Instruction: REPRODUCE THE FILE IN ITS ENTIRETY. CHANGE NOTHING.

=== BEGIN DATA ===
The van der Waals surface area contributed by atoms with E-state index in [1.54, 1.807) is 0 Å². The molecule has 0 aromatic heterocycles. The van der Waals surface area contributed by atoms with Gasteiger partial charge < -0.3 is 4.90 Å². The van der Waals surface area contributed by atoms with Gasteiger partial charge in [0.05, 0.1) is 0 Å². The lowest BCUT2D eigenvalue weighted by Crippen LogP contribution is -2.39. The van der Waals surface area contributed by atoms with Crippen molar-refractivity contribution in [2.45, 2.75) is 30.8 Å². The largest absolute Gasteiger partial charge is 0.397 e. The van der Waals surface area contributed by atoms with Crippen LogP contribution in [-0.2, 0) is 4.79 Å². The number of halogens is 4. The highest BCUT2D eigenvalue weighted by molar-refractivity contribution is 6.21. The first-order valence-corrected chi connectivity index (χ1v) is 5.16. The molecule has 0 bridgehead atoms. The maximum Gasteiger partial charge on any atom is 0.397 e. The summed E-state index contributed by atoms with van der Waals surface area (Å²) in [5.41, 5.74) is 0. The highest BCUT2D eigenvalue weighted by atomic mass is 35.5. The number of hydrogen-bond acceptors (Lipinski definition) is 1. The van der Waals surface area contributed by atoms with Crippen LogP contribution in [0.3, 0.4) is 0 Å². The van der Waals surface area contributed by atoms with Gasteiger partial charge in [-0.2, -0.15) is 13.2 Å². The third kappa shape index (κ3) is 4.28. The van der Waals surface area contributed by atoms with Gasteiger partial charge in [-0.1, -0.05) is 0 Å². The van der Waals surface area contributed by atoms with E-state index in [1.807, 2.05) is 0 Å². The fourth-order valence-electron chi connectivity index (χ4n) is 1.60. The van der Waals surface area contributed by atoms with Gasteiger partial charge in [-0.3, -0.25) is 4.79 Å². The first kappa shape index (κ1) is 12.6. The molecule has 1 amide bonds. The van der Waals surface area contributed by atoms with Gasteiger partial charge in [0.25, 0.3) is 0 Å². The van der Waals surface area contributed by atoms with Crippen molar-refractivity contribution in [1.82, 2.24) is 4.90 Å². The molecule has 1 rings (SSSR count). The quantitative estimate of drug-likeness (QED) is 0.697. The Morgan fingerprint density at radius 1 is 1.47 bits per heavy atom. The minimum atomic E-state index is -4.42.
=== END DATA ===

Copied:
The van der Waals surface area contributed by atoms with E-state index in [1.54, 1.807) is 0 Å². The molecule has 0 aromatic heterocycles. The van der Waals surface area contributed by atoms with Gasteiger partial charge < -0.3 is 4.90 Å². The van der Waals surface area contributed by atoms with Gasteiger partial charge in [0.05, 0.1) is 0 Å². The lowest BCUT2D eigenvalue weighted by Crippen LogP contribution is -2.39. The van der Waals surface area contributed by atoms with Crippen molar-refractivity contribution in [2.45, 2.75) is 30.8 Å². The largest absolute Gasteiger partial charge is 0.397 e. The van der Waals surface area contributed by atoms with Crippen LogP contribution in [-0.2, 0) is 4.79 Å². The number of halogens is 4. The highest BCUT2D eigenvalue weighted by molar-refractivity contribution is 6.21. The first-order valence-corrected chi connectivity index (χ1v) is 5.16. The molecule has 0 bridgehead atoms. The maximum Gasteiger partial charge on any atom is 0.397 e. The summed E-state index contributed by atoms with van der Waals surface area (Å²) in [5.41, 5.74) is 0. The highest BCUT2D eigenvalue weighted by atomic mass is 35.5. The number of hydrogen-bond acceptors (Lipinski definition) is 1. The van der Waals surface area contributed by atoms with Crippen LogP contribution in [0.3, 0.4) is 0 Å². The van der Waals surface area contributed by atoms with Gasteiger partial charge in [-0.2, -0.15) is 13.2 Å². The third kappa shape index (κ3) is 4.28. The van der Waals surface area contributed by atoms with Gasteiger partial charge in [-0.1, -0.05) is 0 Å². The van der Waals surface area contributed by atoms with E-state index in [1.807, 2.05) is 0 Å². The fourth-order valence-electron chi connectivity index (χ4n) is 1.60. The van der Waals surface area contributed by atoms with Gasteiger partial charge in [-0.3, -0.25) is 4.79 Å². The first kappa shape index (κ1) is 12.6. The molecule has 1 amide bonds. The van der Waals surface area contributed by atoms with Gasteiger partial charge in [0.25, 0.3) is 0 Å². The van der Waals surface area contributed by atoms with Crippen molar-refractivity contribution in [1.82, 2.24) is 4.90 Å². The molecule has 1 rings (SSSR count). The quantitative estimate of drug-likeness (QED) is 0.697. The Morgan fingerprint density at radius 1 is 1.47 bits per heavy atom. The minimum atomic E-state index is -4.42.